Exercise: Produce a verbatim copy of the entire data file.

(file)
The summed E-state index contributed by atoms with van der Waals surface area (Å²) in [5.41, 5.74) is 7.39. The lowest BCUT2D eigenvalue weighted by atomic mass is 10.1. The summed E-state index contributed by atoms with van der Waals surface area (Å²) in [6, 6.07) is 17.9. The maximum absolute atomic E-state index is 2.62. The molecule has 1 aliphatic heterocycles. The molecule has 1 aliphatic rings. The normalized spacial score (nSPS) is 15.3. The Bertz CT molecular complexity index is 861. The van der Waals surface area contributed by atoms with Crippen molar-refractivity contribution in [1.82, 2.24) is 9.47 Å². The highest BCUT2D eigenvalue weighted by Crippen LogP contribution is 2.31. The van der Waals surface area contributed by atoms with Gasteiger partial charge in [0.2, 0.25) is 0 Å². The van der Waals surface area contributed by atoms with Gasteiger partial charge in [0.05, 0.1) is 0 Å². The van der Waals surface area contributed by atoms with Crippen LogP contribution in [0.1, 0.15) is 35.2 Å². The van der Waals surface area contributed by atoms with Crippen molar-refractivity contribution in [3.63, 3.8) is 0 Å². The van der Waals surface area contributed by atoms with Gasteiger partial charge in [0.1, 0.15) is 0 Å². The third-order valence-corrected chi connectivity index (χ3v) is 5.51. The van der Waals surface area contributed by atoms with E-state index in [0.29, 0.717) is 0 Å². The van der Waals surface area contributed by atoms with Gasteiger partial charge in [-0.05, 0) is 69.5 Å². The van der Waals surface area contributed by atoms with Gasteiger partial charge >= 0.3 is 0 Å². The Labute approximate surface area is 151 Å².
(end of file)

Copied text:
The summed E-state index contributed by atoms with van der Waals surface area (Å²) in [5.41, 5.74) is 7.39. The lowest BCUT2D eigenvalue weighted by atomic mass is 10.1. The summed E-state index contributed by atoms with van der Waals surface area (Å²) in [6, 6.07) is 17.9. The maximum absolute atomic E-state index is 2.62. The molecule has 1 aliphatic heterocycles. The molecule has 1 aliphatic rings. The normalized spacial score (nSPS) is 15.3. The Bertz CT molecular complexity index is 861. The van der Waals surface area contributed by atoms with Crippen molar-refractivity contribution in [1.82, 2.24) is 9.47 Å². The highest BCUT2D eigenvalue weighted by Crippen LogP contribution is 2.31. The van der Waals surface area contributed by atoms with Gasteiger partial charge in [0.2, 0.25) is 0 Å². The van der Waals surface area contributed by atoms with Gasteiger partial charge in [0.05, 0.1) is 0 Å². The van der Waals surface area contributed by atoms with Crippen LogP contribution in [0.1, 0.15) is 35.2 Å². The van der Waals surface area contributed by atoms with Crippen molar-refractivity contribution in [3.63, 3.8) is 0 Å². The van der Waals surface area contributed by atoms with Gasteiger partial charge in [0.1, 0.15) is 0 Å². The third-order valence-corrected chi connectivity index (χ3v) is 5.51. The van der Waals surface area contributed by atoms with E-state index in [0.29, 0.717) is 0 Å². The van der Waals surface area contributed by atoms with Gasteiger partial charge in [-0.05, 0) is 69.5 Å². The van der Waals surface area contributed by atoms with Gasteiger partial charge >= 0.3 is 0 Å². The Labute approximate surface area is 151 Å².